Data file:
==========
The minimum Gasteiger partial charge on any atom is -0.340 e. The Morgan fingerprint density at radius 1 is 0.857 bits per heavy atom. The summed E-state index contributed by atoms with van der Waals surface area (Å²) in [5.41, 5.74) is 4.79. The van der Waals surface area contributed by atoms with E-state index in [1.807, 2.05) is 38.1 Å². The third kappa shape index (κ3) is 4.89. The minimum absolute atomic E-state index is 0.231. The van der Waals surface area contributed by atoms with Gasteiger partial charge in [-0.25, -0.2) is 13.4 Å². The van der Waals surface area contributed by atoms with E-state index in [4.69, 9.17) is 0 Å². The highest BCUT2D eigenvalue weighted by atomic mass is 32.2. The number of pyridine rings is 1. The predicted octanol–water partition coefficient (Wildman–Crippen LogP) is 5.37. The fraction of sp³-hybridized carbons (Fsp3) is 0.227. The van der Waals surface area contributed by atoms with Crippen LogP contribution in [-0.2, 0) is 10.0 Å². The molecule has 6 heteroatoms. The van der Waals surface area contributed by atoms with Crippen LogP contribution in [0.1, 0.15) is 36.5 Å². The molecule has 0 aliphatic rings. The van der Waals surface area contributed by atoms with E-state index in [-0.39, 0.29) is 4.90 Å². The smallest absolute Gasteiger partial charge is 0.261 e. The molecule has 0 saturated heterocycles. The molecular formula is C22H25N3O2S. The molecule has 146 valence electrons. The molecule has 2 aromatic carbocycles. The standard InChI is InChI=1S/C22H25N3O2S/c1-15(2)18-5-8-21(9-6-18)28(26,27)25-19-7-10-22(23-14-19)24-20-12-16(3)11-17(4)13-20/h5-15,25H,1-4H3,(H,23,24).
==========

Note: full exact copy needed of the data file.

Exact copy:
The minimum Gasteiger partial charge on any atom is -0.340 e. The Morgan fingerprint density at radius 1 is 0.857 bits per heavy atom. The summed E-state index contributed by atoms with van der Waals surface area (Å²) in [5.41, 5.74) is 4.79. The van der Waals surface area contributed by atoms with E-state index in [1.807, 2.05) is 38.1 Å². The third kappa shape index (κ3) is 4.89. The minimum absolute atomic E-state index is 0.231. The van der Waals surface area contributed by atoms with Gasteiger partial charge in [-0.25, -0.2) is 13.4 Å². The van der Waals surface area contributed by atoms with E-state index in [4.69, 9.17) is 0 Å². The highest BCUT2D eigenvalue weighted by atomic mass is 32.2. The number of pyridine rings is 1. The predicted octanol–water partition coefficient (Wildman–Crippen LogP) is 5.37. The fraction of sp³-hybridized carbons (Fsp3) is 0.227. The van der Waals surface area contributed by atoms with Crippen LogP contribution in [-0.2, 0) is 10.0 Å². The molecule has 6 heteroatoms. The van der Waals surface area contributed by atoms with Crippen LogP contribution in [0.1, 0.15) is 36.5 Å². The molecule has 0 aliphatic rings. The van der Waals surface area contributed by atoms with E-state index in [-0.39, 0.29) is 4.90 Å². The smallest absolute Gasteiger partial charge is 0.261 e. The molecule has 0 saturated heterocycles. The molecular formula is C22H25N3O2S. The molecule has 146 valence electrons. The molecule has 2 aromatic carbocycles. The standard InChI is InChI=1S/C22H25N3O2S/c1-15(2)18-5-8-21(9-6-18)28(26,27)25-19-7-10-22(23-14-19)24-20-12-16(3)11-17(4)13-20/h5-15,25H,1-4H3,(H,23,24).